Paul Emerich, a Chicago teacher and prolific blogger who previously worked in ed tech in the Silicon Valley, says the kind of personalized learning that is trending has real downsides. As he put it,” Hyper-individualization does precisely what the emerging body of research says it does and more: it isolates children, it breeds competition, it assumes that children can learn entirely on their own, and it dehumanizes the learning environment.”
It’s important to note that the Common Core State Standards (CCSS), adopted by most states, emphasize the need to develop better speaking and listening skills in young people. One of the components of the CCSS is called the Standards for Mathematical Practice. The writers of those stated that “real mathematics lies in the habits of mind, the mathematical practices that create [the] results and methods.” These practices ensure students can: make sense of problems and persevere in solving them; reason both abstractly and quantitatively; and construct viable arguments and critique the reasoning of others.
Meeting these standards requires face-to-face interaction between students and their teachers. As an educator, I can see students persevering through their frustration. I can help guide them to success by suggesting strategies and offering support. It is sometimes as simple as saying, “You are on the right track, keep going.” The best change I made in my classroom came when I moved from single rows to pairs of desks. This simple change allowed students to converse with their shoulder partner when they needed clarification. Students were taking control of their learning. This positive class culture that allows students to trust one another, collaborate, share their thinking, and critique the work of their peers to foster dialogue and learning is not possible if the only interaction is with a laptop or tablet.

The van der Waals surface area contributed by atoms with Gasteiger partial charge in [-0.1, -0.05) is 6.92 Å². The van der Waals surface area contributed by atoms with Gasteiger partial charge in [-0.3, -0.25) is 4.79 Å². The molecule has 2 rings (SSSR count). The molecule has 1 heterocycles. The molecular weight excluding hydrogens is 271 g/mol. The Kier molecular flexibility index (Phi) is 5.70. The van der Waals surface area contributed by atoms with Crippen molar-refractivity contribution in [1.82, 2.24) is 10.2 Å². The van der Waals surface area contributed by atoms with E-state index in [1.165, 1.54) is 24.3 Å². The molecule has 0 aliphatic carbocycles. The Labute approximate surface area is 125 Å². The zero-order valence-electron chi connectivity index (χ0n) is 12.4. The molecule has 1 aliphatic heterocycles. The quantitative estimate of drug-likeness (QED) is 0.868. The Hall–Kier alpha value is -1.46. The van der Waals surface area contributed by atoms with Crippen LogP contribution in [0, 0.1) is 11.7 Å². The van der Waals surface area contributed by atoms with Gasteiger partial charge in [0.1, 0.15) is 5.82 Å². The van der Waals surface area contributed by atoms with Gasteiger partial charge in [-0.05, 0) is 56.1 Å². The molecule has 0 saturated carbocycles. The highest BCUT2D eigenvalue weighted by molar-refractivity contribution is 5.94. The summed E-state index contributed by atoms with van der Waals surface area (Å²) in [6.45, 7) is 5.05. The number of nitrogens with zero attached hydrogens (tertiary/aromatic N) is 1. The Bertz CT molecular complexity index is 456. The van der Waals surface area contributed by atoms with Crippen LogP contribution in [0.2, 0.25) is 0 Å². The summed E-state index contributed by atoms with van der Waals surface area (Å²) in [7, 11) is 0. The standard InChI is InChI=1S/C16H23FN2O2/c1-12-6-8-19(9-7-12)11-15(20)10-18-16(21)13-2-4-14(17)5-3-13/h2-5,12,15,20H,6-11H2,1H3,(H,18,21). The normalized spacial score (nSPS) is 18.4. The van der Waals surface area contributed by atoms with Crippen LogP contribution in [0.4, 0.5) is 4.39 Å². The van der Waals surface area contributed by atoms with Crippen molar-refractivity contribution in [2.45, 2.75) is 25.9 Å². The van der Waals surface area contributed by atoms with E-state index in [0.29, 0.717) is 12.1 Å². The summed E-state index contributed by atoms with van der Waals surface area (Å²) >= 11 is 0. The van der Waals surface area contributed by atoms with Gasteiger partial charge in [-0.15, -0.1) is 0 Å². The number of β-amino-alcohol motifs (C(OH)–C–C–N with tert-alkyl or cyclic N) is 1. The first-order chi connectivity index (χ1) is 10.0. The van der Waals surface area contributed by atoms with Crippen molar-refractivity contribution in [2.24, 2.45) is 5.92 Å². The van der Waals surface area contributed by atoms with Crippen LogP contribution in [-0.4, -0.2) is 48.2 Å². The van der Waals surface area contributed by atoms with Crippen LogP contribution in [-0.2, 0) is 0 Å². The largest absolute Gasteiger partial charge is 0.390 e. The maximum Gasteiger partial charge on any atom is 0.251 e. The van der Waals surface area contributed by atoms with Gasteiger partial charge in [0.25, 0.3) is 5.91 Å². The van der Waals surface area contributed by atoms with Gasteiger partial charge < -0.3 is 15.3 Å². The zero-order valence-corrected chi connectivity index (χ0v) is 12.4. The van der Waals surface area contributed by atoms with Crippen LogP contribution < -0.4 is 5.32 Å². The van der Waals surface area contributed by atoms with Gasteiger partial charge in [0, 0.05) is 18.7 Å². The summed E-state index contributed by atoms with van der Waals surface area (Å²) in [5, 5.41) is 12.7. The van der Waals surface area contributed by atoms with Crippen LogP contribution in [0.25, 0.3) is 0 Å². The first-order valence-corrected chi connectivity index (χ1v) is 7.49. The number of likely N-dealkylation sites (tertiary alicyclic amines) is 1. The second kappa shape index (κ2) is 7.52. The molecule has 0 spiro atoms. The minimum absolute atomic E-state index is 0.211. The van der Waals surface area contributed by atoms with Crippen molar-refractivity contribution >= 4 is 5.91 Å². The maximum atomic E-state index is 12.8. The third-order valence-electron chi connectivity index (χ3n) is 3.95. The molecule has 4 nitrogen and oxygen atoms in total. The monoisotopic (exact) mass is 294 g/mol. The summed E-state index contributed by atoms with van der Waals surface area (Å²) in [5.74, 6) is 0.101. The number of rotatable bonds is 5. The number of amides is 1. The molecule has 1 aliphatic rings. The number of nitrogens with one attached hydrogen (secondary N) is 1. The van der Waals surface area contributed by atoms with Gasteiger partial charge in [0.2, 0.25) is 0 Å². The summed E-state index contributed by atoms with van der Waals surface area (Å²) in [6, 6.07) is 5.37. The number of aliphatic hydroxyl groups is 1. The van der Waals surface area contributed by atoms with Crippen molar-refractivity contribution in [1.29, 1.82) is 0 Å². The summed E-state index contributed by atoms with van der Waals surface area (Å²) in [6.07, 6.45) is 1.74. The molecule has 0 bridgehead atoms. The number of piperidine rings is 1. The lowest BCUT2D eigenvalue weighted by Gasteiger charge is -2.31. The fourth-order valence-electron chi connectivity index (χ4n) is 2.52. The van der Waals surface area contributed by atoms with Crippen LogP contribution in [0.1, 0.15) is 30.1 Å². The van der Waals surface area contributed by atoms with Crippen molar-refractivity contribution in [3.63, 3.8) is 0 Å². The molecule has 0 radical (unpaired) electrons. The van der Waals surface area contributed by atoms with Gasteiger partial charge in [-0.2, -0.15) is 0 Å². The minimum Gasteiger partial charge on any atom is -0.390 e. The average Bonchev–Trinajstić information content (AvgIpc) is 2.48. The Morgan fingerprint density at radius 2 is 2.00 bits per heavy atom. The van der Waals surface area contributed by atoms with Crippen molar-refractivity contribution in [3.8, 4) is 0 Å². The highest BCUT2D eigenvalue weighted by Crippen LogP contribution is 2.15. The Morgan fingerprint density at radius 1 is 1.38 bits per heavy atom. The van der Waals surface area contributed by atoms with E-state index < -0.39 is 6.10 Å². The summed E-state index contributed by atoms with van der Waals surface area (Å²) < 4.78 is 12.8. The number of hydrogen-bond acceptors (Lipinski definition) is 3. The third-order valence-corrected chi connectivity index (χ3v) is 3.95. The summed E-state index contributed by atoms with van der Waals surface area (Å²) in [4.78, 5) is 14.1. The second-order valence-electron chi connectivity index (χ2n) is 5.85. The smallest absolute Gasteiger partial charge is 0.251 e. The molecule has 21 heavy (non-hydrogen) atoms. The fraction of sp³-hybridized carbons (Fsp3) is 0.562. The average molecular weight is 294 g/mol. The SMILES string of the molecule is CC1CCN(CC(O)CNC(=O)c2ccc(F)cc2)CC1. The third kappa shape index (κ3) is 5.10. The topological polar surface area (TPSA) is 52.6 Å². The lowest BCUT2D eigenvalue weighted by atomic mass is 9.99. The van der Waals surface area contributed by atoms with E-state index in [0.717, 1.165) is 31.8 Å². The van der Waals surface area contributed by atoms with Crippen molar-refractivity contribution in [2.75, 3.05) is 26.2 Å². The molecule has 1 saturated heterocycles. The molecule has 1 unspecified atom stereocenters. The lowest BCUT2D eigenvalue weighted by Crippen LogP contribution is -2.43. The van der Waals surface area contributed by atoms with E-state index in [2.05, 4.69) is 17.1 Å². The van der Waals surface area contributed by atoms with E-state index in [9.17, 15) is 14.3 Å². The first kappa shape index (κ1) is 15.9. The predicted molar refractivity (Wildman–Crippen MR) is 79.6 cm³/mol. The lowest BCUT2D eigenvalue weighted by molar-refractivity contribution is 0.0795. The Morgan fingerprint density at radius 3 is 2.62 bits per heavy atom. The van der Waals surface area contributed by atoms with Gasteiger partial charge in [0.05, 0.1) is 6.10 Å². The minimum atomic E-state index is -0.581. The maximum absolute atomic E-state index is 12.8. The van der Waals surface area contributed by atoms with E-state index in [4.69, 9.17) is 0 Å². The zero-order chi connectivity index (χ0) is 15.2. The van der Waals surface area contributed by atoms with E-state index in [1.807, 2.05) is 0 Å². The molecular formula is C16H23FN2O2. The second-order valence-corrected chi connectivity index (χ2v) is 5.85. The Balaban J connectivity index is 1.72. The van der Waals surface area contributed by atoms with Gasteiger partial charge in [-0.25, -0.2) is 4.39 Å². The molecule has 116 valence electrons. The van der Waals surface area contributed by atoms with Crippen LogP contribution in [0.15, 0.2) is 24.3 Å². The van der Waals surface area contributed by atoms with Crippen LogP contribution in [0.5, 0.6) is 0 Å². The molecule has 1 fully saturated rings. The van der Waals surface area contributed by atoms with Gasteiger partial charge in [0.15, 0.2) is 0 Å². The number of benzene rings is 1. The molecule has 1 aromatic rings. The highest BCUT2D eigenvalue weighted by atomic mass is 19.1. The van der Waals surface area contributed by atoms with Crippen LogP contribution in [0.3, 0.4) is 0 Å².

In my current role as a curriculum writer with the nonprofit Eureka Math, I have the great fortune of speaking with educators and administrators using our curriculum. One Washington DC elementary school principal recently said his favorite classes to visit are the school’s math classes. He said, somewhat to his own surprise, “It’s just great to see those kids having so much fun.” The same principal embraces both technology and great teaching. He likes to shape professional development for his teachers around a video series my peers developed that explains the mathematical concepts and instructional strategies necessary to make the curriculum their own. He said it’s helpful for teachers to watch the videos and discuss what they’re seeing. In other words, just like for students, technology has a role to play in developing the professional skills of the adults in our schools. But, collaboration and dialogue about the videos is where the real learning happens.
Educating children is the most rewarding career I could ever imagine. But it’s hard work, and there’s no one quick fix for getting the job done. Teachers are the most valuable tool in a school’s toolbox. Let’s get them the support they need, not look to find their 21st century replacements.